Author Topic: Going telescopic.  (Read 255 times)

Going telescopic.
« on: September 01, 2018, 05:30:23 pm »
A little while my fixed wheel "urban warrior" was stolen from the bike racks at my local station and I decided that on the rare occasions I take the train it would be better to take the bike with me, with limited bike space availability a folder would seem to be the answer.  The insurance money wouldn't have paid half of a Brommie and anyway I wouldnt use it enough to justify such an expensive machine. 
At the other end of the scale is Decathlon's B'Twin Tilt 100 for all of £139 !    I did see somewhere that it was limited in suitability for tall chaps, but I figured I could live with a lower saddle for short trips.  For the money it is great, but the inability to get saddle high enough was a bit of downer.  It takes a 31.6mm seatpost and somehow they don't seem to make them at the 550mm or 600 mm length I need.

Also to keep costs down it uses an old fashioned saddle clam arrangement:

The seatpost is a welded steel tube with a seam quite evident on the inside which would create difficulties for sliding anything up inside it.  I did try a 28.6mm post I had (as that was what the caliper measure suggested) but it wasn't even getting started.   I briefly thought of getting a cheap 28.2mm post and attempting to file the seam over a sufficient depth - but decided I would never get deep enough to telescope the inner section down.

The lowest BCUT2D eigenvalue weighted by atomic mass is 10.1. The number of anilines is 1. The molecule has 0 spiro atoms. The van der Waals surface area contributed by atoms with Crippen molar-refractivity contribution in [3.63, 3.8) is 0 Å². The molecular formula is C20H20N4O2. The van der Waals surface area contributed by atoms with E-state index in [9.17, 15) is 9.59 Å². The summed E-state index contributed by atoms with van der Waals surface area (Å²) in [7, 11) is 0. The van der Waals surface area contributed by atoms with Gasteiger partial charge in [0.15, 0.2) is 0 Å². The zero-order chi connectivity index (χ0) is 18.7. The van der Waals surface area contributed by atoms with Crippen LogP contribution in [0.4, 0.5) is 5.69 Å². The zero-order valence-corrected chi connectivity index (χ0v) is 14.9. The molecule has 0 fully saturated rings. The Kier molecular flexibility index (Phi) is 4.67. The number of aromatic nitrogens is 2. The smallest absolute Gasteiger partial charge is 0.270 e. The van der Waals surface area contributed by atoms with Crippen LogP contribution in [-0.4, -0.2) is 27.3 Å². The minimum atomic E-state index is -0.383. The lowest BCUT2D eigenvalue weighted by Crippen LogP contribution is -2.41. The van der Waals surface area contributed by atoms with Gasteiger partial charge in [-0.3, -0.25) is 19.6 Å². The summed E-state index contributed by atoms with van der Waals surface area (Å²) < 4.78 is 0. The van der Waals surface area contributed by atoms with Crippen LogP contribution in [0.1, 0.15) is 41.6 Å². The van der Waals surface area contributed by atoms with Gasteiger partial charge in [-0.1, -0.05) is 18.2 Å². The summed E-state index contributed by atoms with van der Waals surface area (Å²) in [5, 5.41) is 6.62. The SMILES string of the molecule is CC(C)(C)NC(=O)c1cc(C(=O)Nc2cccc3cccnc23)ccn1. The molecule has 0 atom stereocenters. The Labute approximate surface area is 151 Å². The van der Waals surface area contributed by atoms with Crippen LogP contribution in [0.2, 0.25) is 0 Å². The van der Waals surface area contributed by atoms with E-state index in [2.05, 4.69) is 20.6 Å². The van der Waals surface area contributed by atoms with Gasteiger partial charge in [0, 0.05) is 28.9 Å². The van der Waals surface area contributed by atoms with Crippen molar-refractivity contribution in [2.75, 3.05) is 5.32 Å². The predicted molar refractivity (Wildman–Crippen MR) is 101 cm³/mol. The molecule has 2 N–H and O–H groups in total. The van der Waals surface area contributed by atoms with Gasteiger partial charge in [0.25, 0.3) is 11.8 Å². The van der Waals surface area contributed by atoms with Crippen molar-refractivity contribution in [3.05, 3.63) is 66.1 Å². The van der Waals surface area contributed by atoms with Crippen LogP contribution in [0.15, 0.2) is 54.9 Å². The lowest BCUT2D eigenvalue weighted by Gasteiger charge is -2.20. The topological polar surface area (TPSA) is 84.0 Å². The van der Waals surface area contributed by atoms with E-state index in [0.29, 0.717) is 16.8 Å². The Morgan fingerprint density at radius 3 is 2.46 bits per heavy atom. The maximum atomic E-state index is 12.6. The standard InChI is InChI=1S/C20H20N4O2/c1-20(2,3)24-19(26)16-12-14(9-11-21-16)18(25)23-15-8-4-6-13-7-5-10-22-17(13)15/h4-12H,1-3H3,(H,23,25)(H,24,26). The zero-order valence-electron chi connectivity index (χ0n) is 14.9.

Browsing for something else I came across this for £3!
designed to shim a 28.6 seat tube for a 27.2mm seatpost (of which I have several amongst many other sizes)
The full length slot would take care of the weld seam - but in fact it was just a little too big in diameter and slightly compressed when fitted.
Tried a 27.0 mm - too big to fit in the shim,  and a 26.6mm - too small and wobbled.  So I lashed out another whole £10 on a 26.8mm !
Perfect fit.

Then it was just a matter of cutting a slot in the non-tapered "bottom" end of the existing post.

(sorry - lousy pic)

and adding the shim and a spare 31.8 seat clamp

(I did tidy that slot up a bit with a round file later)

and now it's all ready for action:

Complete bike folded with the two clamps visible

At full extension there is now more than enough seatpost height for someone a great deal tall than my 6' 3" and the clamps seemed to hold firm on my check ride, so the next job is to remove the unused tapered section for the what was the top end of the seatpost.